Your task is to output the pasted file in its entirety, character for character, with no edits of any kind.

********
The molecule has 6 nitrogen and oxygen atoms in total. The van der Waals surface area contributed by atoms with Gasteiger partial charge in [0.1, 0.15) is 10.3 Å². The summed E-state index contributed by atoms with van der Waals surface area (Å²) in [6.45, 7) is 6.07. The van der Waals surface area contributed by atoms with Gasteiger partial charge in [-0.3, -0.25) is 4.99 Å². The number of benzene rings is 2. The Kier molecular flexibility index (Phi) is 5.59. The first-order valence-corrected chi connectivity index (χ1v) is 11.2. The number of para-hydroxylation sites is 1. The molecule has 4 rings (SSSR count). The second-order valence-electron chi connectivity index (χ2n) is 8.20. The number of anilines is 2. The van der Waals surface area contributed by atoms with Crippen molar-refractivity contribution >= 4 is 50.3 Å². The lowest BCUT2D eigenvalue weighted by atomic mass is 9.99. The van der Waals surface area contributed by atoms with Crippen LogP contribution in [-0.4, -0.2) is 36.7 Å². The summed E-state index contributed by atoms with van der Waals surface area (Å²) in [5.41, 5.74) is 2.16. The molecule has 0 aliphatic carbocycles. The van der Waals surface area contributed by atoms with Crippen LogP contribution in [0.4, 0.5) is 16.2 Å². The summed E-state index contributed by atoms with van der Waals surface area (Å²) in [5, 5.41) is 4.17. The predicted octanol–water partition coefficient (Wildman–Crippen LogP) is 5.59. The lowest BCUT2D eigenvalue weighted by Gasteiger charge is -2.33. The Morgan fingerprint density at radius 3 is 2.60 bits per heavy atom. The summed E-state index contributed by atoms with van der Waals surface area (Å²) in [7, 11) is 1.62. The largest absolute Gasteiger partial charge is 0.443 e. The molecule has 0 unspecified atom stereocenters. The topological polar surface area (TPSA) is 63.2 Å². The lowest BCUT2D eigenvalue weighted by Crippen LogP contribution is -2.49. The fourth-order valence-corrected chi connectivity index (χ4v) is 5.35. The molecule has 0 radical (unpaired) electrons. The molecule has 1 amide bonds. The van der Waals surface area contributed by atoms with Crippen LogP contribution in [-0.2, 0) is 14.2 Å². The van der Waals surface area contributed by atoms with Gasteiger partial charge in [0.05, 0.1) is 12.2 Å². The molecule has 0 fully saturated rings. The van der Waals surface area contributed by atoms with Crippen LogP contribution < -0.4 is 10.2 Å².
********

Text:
The molecule has 6 nitrogen and oxygen atoms in total. The van der Waals surface area contributed by atoms with Gasteiger partial charge in [0.1, 0.15) is 10.3 Å². The summed E-state index contributed by atoms with van der Waals surface area (Å²) in [6.45, 7) is 6.07. The van der Waals surface area contributed by atoms with Gasteiger partial charge in [-0.3, -0.25) is 4.99 Å². The number of benzene rings is 2. The Kier molecular flexibility index (Phi) is 5.59. The first-order valence-corrected chi connectivity index (χ1v) is 11.2. The number of para-hydroxylation sites is 1. The molecule has 4 rings (SSSR count). The second-order valence-electron chi connectivity index (χ2n) is 8.20. The number of anilines is 2. The van der Waals surface area contributed by atoms with Crippen molar-refractivity contribution >= 4 is 50.3 Å². The lowest BCUT2D eigenvalue weighted by atomic mass is 9.99. The van der Waals surface area contributed by atoms with Crippen LogP contribution in [-0.4, -0.2) is 36.7 Å². The summed E-state index contributed by atoms with van der Waals surface area (Å²) in [5.41, 5.74) is 2.16. The molecule has 0 aliphatic carbocycles. The van der Waals surface area contributed by atoms with Crippen LogP contribution in [0.4, 0.5) is 16.2 Å². The summed E-state index contributed by atoms with van der Waals surface area (Å²) in [5, 5.41) is 4.17. The predicted octanol–water partition coefficient (Wildman–Crippen LogP) is 5.59. The lowest BCUT2D eigenvalue weighted by Gasteiger charge is -2.33. The Morgan fingerprint density at radius 3 is 2.60 bits per heavy atom. The summed E-state index contributed by atoms with van der Waals surface area (Å²) in [7, 11) is 1.62. The largest absolute Gasteiger partial charge is 0.443 e. The molecule has 0 unspecified atom stereocenters. The topological polar surface area (TPSA) is 63.2 Å². The lowest BCUT2D eigenvalue weighted by Crippen LogP contribution is -2.49. The fourth-order valence-corrected chi connectivity index (χ4v) is 5.35. The molecule has 0 radical (unpaired) electrons. The molecule has 1 amide bonds. The van der Waals surface area contributed by atoms with Crippen LogP contribution in [-0.2, 0) is 14.2 Å². The van der Waals surface area contributed by atoms with Gasteiger partial charge in [0.05, 0.1) is 12.2 Å². The molecule has 0 fully saturated rings. The van der Waals surface area contributed by atoms with Crippen LogP contribution < -0.4 is 10.2 Å².